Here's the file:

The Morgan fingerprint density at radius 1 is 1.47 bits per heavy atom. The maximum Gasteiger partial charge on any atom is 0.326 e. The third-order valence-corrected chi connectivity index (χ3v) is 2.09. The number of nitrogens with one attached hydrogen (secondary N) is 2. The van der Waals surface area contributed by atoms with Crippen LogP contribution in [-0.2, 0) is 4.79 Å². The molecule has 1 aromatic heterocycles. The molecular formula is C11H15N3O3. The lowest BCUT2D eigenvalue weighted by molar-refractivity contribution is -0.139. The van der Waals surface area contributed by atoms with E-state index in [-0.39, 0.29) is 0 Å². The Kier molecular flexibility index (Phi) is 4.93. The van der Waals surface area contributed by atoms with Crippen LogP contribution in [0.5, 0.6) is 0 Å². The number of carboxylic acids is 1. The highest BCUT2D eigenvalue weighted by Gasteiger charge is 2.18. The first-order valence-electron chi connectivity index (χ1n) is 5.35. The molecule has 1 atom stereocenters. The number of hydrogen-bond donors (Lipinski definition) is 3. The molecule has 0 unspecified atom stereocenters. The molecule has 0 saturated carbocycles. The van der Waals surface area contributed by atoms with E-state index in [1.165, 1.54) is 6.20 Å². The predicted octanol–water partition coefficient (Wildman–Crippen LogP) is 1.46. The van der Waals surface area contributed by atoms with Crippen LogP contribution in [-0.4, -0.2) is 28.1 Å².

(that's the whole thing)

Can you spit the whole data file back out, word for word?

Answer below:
The Morgan fingerprint density at radius 1 is 1.47 bits per heavy atom. The maximum Gasteiger partial charge on any atom is 0.326 e. The third-order valence-corrected chi connectivity index (χ3v) is 2.09. The number of nitrogens with one attached hydrogen (secondary N) is 2. The van der Waals surface area contributed by atoms with Crippen LogP contribution in [-0.2, 0) is 4.79 Å². The molecule has 1 aromatic heterocycles. The molecular formula is C11H15N3O3. The lowest BCUT2D eigenvalue weighted by molar-refractivity contribution is -0.139. The van der Waals surface area contributed by atoms with E-state index in [-0.39, 0.29) is 0 Å². The Kier molecular flexibility index (Phi) is 4.93. The van der Waals surface area contributed by atoms with Crippen LogP contribution in [0.5, 0.6) is 0 Å². The number of carboxylic acids is 1. The highest BCUT2D eigenvalue weighted by Gasteiger charge is 2.18. The first-order valence-electron chi connectivity index (χ1n) is 5.35. The molecule has 1 atom stereocenters. The number of hydrogen-bond donors (Lipinski definition) is 3. The molecule has 0 unspecified atom stereocenters. The molecule has 0 saturated carbocycles. The van der Waals surface area contributed by atoms with E-state index in [1.165, 1.54) is 6.20 Å². The predicted octanol–water partition coefficient (Wildman–Crippen LogP) is 1.46. The van der Waals surface area contributed by atoms with Crippen LogP contribution in [-0.4, -0.2) is 28.1 Å².